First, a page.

Sub-Saharan Africa, the region most vulnerable to the effects of climate change, needs far more investment in energy and infrastructure, says Standard Bank, Africa’s largest lender by assets.
Standard Bank CEO Sim Tshabalala told the annual meeting of members of the Institute of International Finance (IIF) in Marrakech on October 13 that climate change emerges as one of the most significant risks facing the sub-Saharan region today, even if Africa has contributed the least. .
The IIR Annual Membership Meeting is one of the most important annual meetings of the World Bank Group and the International Monetary Fund. The IIF is the leading trade group for the global banking industry and the meeting brought together central bankers, policymakers and senior financial officials to discuss key issues including the global economic outlook, financing the climate transition and debt emerging markets.
Tshabalala said some of the most pressing constraints were in the region’s most industrialized and diversified economy – South Africa.
“But there is good news. The electricity market was liberalized and many new investments followed. Given the new capacity being installed, Standard Bank experts are confident that the electricity constraint will begin to lift over the next 18 months – and indeed, there are early signs of improvement,” did he declare.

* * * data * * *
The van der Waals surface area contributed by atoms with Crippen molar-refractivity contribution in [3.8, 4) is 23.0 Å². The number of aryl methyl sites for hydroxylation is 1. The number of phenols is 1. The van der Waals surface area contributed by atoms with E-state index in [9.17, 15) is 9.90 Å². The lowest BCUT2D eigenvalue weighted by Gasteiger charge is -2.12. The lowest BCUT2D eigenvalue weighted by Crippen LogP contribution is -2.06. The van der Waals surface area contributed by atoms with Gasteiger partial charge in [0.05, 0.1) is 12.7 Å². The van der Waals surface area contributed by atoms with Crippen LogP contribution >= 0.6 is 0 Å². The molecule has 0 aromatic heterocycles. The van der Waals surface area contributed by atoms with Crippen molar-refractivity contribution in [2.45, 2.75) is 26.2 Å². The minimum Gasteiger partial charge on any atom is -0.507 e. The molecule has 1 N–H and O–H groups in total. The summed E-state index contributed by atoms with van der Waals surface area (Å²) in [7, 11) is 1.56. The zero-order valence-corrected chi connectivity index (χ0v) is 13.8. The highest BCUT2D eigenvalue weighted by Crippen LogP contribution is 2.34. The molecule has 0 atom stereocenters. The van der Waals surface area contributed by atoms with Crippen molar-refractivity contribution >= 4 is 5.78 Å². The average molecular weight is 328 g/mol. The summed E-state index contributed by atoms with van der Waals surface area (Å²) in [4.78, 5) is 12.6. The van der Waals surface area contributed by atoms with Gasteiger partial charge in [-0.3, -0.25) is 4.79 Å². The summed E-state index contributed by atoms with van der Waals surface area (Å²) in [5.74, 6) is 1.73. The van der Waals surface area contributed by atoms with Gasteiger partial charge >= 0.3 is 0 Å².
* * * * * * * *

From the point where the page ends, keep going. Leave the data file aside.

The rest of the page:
Speaking about the obstacles to external financing of EMEs, particularly under market stress, Tshabalala said research showed that African sovereigns had to pay significantly more for their debt than equivalent (or lower-rated) emerging markets. .
One potential solution lies in the liberalization of exchange rates, where a freely floating currency reduces uncertainty and arbitrariness, attracts more private sector investment and boosts growth and government revenue. It also allows countries to be more competitive in export markets, with the same positive effects on growth and budget revenues.
Budgetary transparency would also be crucial. “This could happen almost as quickly as exchange rate liberalization, because that too requires courage rather than many years of capacity building,” he said.
“At Standard Bank, we certainly also see the benefit of increased use of regional currencies in regional trade – it is potentially cheaper and less risky, and we are early enthusiastic participants in the pan-African payment and settlement system . But the existence of reserve currencies cannot be willed and, at least in the medium term, there is no substitute for the combination of deep liquidity, full convertibility and universal acceptability of the dollar,” he said. he continued.
Tshabalala said: “As we have heard here in Marrakech, the global mood is fragile and worried – a tentative recovery appears to be underway but could easily be derailed. But it is very pleasant to be able to say that Africa is a positive point in an overall rather gray picture. Standard Bank agrees with the IMF that sub-Saharan Africa will grow at around 4% annually, or slightly faster, until 2027, and will become the fastest growing region fastest in the world from the 2030s. Then, for the rest of the century, we expect Africa’s population to continue growing rapidly – in stark contrast to the rest of the world. – and that it will continue to become healthier, wealthier, better educated, more urbanized, more digitally connected and more productive.